No one wants to be told to simply “get better faster” and then be watched with a critical eye as they attempt to figure out exactly how to do that. Yet, leaders are doing the best they can with the information they have. When leaders have better data-informed insights, they can make mutually beneficial decisions. That leads to just-in-time, just-right support that empowers educators to successfully engage students at any level without being overwhelmed by information or initiatives. Teachers can then focus on what they do best and get the best out of every student.


To mirror the learning model we know works and honors students, we must hifting from compliance-based teacher training and evaluation to an adaptive approach that starts with competency-based professional growth models and equitable, evidence-based, job-embedded coaching.

If we provide differentiated support to every teacher based on their individual goals–instead of the same training for all–we will be modeling for educators the equitable learning culture we model for learners. Preparing our teachers in this way further helps ensure that the minds and hearts of our youth are profoundly prepared to solve the challenges that face our world and that everyone has equal access to that future.


It’s undeniable that the teacher lever has been pulled more often than any other lever in the quest to enhance student outcomes. When the newest silver bullet is a program or technology, the teacher lever is pulled once more as the teacher is required to implement it.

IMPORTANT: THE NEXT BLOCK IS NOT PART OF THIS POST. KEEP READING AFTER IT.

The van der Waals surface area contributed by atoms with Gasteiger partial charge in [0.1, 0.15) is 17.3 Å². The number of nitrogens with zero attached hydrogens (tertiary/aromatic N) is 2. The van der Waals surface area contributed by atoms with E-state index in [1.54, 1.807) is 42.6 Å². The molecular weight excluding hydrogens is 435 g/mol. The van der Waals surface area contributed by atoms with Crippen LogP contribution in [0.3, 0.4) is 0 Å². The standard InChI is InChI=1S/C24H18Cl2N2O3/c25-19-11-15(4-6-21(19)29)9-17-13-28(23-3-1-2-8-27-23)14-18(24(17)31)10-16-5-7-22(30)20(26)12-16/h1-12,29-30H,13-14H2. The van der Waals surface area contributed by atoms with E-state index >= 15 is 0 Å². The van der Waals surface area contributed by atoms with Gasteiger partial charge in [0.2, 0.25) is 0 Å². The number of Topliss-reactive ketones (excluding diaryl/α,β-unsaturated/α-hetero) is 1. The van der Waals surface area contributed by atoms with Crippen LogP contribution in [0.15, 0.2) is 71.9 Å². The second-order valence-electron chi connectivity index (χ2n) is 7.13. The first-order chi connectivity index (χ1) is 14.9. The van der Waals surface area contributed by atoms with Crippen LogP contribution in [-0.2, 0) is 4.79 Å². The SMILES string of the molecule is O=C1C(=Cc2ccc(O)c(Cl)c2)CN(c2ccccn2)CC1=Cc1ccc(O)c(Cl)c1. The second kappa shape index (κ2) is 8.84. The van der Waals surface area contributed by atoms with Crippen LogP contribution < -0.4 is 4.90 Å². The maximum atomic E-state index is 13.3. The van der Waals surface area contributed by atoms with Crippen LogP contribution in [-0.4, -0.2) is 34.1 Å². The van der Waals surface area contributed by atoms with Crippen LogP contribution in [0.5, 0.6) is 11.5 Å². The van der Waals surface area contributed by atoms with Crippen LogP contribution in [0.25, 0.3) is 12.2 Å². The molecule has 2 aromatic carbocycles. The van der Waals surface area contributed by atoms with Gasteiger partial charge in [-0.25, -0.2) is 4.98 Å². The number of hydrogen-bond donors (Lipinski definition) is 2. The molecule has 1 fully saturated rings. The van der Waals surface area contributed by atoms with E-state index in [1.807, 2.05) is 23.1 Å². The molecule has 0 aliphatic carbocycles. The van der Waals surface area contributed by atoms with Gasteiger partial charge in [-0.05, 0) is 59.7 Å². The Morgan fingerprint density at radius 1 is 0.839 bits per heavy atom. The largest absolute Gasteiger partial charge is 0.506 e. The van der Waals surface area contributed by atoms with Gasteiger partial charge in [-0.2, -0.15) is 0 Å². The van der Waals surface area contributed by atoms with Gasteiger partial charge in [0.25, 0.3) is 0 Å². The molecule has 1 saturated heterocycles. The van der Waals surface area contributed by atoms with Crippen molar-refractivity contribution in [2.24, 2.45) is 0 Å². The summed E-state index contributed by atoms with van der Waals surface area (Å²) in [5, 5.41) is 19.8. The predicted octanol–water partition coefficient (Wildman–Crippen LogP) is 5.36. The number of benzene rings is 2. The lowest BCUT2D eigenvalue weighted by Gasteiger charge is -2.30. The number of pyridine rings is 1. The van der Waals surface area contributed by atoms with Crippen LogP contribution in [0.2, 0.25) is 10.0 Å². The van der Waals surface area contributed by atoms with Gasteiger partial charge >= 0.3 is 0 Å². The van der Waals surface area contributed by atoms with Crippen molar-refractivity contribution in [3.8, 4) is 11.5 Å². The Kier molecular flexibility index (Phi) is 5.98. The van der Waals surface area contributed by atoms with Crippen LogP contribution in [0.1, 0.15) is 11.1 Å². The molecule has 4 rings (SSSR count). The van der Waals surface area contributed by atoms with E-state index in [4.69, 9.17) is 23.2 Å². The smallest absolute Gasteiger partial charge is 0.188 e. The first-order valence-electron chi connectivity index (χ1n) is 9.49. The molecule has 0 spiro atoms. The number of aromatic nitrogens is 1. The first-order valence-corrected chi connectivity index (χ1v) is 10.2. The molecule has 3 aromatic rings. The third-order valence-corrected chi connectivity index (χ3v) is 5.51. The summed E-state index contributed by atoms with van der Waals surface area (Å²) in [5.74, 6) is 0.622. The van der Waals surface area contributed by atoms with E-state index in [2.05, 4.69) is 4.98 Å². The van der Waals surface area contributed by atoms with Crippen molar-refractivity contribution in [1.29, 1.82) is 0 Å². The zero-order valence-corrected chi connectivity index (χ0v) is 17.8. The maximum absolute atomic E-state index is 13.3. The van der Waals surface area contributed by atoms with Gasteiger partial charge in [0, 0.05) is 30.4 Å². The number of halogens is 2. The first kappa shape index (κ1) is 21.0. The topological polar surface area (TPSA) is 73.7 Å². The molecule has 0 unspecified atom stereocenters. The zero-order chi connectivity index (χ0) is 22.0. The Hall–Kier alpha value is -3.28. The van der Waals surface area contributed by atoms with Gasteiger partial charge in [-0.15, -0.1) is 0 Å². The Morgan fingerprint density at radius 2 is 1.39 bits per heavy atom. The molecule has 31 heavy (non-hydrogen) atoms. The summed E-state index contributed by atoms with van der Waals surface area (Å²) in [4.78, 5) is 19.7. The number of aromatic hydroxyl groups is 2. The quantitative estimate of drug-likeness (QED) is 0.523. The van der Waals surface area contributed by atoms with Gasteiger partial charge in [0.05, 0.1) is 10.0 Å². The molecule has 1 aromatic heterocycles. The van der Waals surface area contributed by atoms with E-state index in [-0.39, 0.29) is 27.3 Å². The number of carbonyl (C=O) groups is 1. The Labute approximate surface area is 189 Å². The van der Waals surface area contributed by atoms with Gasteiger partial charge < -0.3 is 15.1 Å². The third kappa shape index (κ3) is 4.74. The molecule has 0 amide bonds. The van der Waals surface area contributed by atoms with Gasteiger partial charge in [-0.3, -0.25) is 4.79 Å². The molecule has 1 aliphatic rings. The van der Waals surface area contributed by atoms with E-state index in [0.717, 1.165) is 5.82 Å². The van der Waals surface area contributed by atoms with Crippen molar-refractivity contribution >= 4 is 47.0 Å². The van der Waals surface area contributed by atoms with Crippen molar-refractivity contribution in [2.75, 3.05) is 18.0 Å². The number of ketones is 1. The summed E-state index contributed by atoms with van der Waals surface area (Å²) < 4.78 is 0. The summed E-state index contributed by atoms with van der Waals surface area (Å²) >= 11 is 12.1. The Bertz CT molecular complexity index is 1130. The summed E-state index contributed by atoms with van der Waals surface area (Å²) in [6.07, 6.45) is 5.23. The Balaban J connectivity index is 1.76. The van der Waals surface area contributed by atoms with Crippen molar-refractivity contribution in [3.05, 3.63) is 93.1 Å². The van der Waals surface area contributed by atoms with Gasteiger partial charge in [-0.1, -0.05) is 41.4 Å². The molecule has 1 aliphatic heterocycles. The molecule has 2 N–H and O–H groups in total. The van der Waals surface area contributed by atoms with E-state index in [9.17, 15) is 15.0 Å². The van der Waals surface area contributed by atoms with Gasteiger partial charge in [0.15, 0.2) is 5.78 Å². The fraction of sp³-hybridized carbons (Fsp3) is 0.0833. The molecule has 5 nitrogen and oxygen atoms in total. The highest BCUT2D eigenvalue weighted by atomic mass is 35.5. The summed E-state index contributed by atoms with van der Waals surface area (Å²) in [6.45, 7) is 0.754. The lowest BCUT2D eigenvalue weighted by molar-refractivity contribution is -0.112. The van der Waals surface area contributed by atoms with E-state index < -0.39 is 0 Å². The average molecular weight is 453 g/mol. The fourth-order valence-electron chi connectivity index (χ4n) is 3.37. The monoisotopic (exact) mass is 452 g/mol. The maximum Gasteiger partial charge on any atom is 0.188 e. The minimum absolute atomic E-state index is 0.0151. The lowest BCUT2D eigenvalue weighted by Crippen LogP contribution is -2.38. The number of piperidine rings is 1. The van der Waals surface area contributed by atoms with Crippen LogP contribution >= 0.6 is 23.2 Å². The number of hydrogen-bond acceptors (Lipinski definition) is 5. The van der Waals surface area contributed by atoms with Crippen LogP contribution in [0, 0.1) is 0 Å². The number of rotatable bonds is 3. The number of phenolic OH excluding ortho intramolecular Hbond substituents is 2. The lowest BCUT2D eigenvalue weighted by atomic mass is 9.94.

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As reported by 71% of teachers in a Quality of Worklife survey of 30,000 educators by the American Federation of Teachers, “Adoption of new initiatives without proper training or professional development” was identified as the most significant stress factor for educators–and cited as one of the most frequently named reasons for teachers leaving the profession.

It’s important to note that education isn’t at a loss for initiatives intended to help teachers and students improve. Ideas are everywhere, and educators are overwhelmed by the endless and expensive game of “Pick a Door” that often results. The crux is picking the right door and seeing that path through until true change is made. Strategically abandoning the things that aren’t working–an overload of resources, initiatives, tools, programs, etc.–will allow teachers to refocus their time and energy on the things that are working, ultimately reducing stress and burnout.

The path forward

As Sir Ken Robinson said, “Let’s remove the barriers to learning and stop doing anything that gets in the way.” For hundreds of years, education culture has focused on what teachers should teach. But this old way of thinking ignores the reality that human change comes from learning. And everyone learns differently– administrators, teachers, and students deserve the unique support and resources they need to be their best selves.

What’s needed now is a systemic change that creates agency, autonomy, and accelerated learning for everyone. When educators stop the endless pursuit of trying to get better the old way, they can embrace the type of change that creates an equitable learning culture and supports everyone’s unique ability to learn and grow.

Shannon Buerk, who has 28 years of K-12 experience, is the founder and CEO of engage2learn.